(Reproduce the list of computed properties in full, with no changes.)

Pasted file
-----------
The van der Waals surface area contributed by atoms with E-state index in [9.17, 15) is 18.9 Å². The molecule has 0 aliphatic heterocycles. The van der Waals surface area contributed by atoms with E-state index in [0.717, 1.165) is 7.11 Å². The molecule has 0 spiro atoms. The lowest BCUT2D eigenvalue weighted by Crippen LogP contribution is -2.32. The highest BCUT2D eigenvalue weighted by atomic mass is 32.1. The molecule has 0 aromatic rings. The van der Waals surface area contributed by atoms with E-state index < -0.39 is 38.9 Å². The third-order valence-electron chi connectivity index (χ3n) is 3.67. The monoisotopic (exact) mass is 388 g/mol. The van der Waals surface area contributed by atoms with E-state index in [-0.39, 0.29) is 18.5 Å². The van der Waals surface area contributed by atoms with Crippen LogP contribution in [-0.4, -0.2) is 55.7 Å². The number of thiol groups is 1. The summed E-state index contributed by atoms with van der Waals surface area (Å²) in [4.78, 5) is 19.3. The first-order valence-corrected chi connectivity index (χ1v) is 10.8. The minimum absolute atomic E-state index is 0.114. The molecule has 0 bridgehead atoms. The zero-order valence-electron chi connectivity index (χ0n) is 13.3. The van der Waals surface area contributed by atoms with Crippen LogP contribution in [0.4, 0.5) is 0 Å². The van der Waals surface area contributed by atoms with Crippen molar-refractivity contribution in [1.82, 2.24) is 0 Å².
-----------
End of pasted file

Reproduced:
The van der Waals surface area contributed by atoms with E-state index in [9.17, 15) is 18.9 Å². The molecule has 0 aliphatic heterocycles. The van der Waals surface area contributed by atoms with E-state index in [0.717, 1.165) is 7.11 Å². The molecule has 0 spiro atoms. The lowest BCUT2D eigenvalue weighted by Crippen LogP contribution is -2.32. The highest BCUT2D eigenvalue weighted by atomic mass is 32.1. The molecule has 0 aromatic rings. The van der Waals surface area contributed by atoms with E-state index < -0.39 is 38.9 Å². The third-order valence-electron chi connectivity index (χ3n) is 3.67. The monoisotopic (exact) mass is 388 g/mol. The van der Waals surface area contributed by atoms with E-state index in [-0.39, 0.29) is 18.5 Å². The van der Waals surface area contributed by atoms with Crippen LogP contribution in [-0.4, -0.2) is 55.7 Å². The number of thiol groups is 1. The summed E-state index contributed by atoms with van der Waals surface area (Å²) in [4.78, 5) is 19.3. The first-order valence-corrected chi connectivity index (χ1v) is 10.8. The minimum absolute atomic E-state index is 0.114. The molecule has 0 bridgehead atoms. The zero-order valence-electron chi connectivity index (χ0n) is 13.3. The van der Waals surface area contributed by atoms with Crippen LogP contribution in [0.4, 0.5) is 0 Å². The van der Waals surface area contributed by atoms with Crippen molar-refractivity contribution in [1.82, 2.24) is 0 Å².